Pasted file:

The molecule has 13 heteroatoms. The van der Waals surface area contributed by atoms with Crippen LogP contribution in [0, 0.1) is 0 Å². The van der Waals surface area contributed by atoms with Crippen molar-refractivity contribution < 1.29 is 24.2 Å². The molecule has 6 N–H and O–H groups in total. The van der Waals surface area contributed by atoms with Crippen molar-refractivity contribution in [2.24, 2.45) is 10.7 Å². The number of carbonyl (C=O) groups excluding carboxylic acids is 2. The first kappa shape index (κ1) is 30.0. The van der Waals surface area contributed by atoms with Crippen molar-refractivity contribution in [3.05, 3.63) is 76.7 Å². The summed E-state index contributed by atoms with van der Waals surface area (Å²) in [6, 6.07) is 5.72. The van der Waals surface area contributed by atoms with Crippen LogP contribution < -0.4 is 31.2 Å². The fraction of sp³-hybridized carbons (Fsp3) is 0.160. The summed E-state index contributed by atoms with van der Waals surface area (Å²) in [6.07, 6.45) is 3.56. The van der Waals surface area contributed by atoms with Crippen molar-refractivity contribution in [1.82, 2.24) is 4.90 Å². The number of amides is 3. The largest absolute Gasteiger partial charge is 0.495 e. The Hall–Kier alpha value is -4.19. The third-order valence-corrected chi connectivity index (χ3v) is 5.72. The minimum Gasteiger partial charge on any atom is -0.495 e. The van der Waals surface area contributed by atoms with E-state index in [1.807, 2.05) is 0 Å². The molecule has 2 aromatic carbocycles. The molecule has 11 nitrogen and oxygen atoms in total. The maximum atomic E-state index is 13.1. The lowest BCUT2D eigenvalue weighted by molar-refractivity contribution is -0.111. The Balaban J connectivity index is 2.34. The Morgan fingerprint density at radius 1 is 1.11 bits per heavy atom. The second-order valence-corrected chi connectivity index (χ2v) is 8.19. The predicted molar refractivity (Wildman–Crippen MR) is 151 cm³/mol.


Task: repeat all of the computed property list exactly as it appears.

The molecule has 13 heteroatoms. The van der Waals surface area contributed by atoms with Crippen LogP contribution in [0, 0.1) is 0 Å². The van der Waals surface area contributed by atoms with Crippen molar-refractivity contribution < 1.29 is 24.2 Å². The molecule has 6 N–H and O–H groups in total. The van der Waals surface area contributed by atoms with Crippen molar-refractivity contribution in [2.24, 2.45) is 10.7 Å². The number of carbonyl (C=O) groups excluding carboxylic acids is 2. The first kappa shape index (κ1) is 30.0. The van der Waals surface area contributed by atoms with Crippen molar-refractivity contribution in [3.05, 3.63) is 76.7 Å². The summed E-state index contributed by atoms with van der Waals surface area (Å²) in [6, 6.07) is 5.72. The van der Waals surface area contributed by atoms with Crippen LogP contribution < -0.4 is 31.2 Å². The fraction of sp³-hybridized carbons (Fsp3) is 0.160. The summed E-state index contributed by atoms with van der Waals surface area (Å²) in [6.07, 6.45) is 3.56. The van der Waals surface area contributed by atoms with Crippen molar-refractivity contribution in [1.82, 2.24) is 4.90 Å². The number of amides is 3. The largest absolute Gasteiger partial charge is 0.495 e. The Hall–Kier alpha value is -4.19. The third-order valence-corrected chi connectivity index (χ3v) is 5.72. The minimum Gasteiger partial charge on any atom is -0.495 e. The van der Waals surface area contributed by atoms with E-state index in [1.807, 2.05) is 0 Å². The molecule has 2 aromatic carbocycles. The molecule has 11 nitrogen and oxygen atoms in total. The maximum atomic E-state index is 13.1. The lowest BCUT2D eigenvalue weighted by molar-refractivity contribution is -0.111. The Balaban J connectivity index is 2.34. The Morgan fingerprint density at radius 1 is 1.11 bits per heavy atom. The second-order valence-corrected chi connectivity index (χ2v) is 8.19. The predicted molar refractivity (Wildman–Crippen MR) is 151 cm³/mol.